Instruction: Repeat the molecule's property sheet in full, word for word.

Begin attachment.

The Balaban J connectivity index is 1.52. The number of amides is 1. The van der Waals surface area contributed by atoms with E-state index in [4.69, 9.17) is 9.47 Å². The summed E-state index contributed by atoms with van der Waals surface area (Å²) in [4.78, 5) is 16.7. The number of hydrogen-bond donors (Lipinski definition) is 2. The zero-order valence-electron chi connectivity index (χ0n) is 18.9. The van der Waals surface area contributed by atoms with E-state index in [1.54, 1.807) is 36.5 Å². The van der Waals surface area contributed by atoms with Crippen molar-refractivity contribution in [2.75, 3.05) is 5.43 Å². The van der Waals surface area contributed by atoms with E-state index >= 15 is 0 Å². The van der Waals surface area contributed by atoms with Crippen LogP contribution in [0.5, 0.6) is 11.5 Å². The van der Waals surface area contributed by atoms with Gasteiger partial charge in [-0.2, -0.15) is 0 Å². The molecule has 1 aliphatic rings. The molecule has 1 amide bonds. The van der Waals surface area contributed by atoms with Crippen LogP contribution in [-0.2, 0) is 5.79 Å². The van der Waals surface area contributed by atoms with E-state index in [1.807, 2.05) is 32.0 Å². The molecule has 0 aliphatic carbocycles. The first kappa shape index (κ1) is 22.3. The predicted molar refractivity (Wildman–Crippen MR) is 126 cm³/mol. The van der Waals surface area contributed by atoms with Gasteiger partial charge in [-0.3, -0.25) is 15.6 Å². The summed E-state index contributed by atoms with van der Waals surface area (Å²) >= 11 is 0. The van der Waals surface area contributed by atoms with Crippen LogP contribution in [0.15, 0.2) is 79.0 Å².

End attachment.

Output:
The Balaban J connectivity index is 1.52. The number of amides is 1. The van der Waals surface area contributed by atoms with E-state index in [4.69, 9.17) is 9.47 Å². The summed E-state index contributed by atoms with van der Waals surface area (Å²) in [4.78, 5) is 16.7. The number of hydrogen-bond donors (Lipinski definition) is 2. The zero-order valence-electron chi connectivity index (χ0n) is 18.9. The van der Waals surface area contributed by atoms with E-state index in [1.54, 1.807) is 36.5 Å². The van der Waals surface area contributed by atoms with Crippen molar-refractivity contribution in [2.75, 3.05) is 5.43 Å². The van der Waals surface area contributed by atoms with E-state index >= 15 is 0 Å². The van der Waals surface area contributed by atoms with Crippen LogP contribution in [0.5, 0.6) is 11.5 Å². The van der Waals surface area contributed by atoms with Gasteiger partial charge in [-0.2, -0.15) is 0 Å². The molecule has 1 aliphatic rings. The molecule has 1 amide bonds. The van der Waals surface area contributed by atoms with Crippen LogP contribution in [-0.2, 0) is 5.79 Å². The van der Waals surface area contributed by atoms with E-state index in [1.807, 2.05) is 32.0 Å². The molecule has 0 aliphatic carbocycles. The first kappa shape index (κ1) is 22.3. The predicted molar refractivity (Wildman–Crippen MR) is 126 cm³/mol. The van der Waals surface area contributed by atoms with Gasteiger partial charge in [-0.3, -0.25) is 15.6 Å². The summed E-state index contributed by atoms with van der Waals surface area (Å²) >= 11 is 0. The van der Waals surface area contributed by atoms with Crippen LogP contribution in [0.15, 0.2) is 79.0 Å².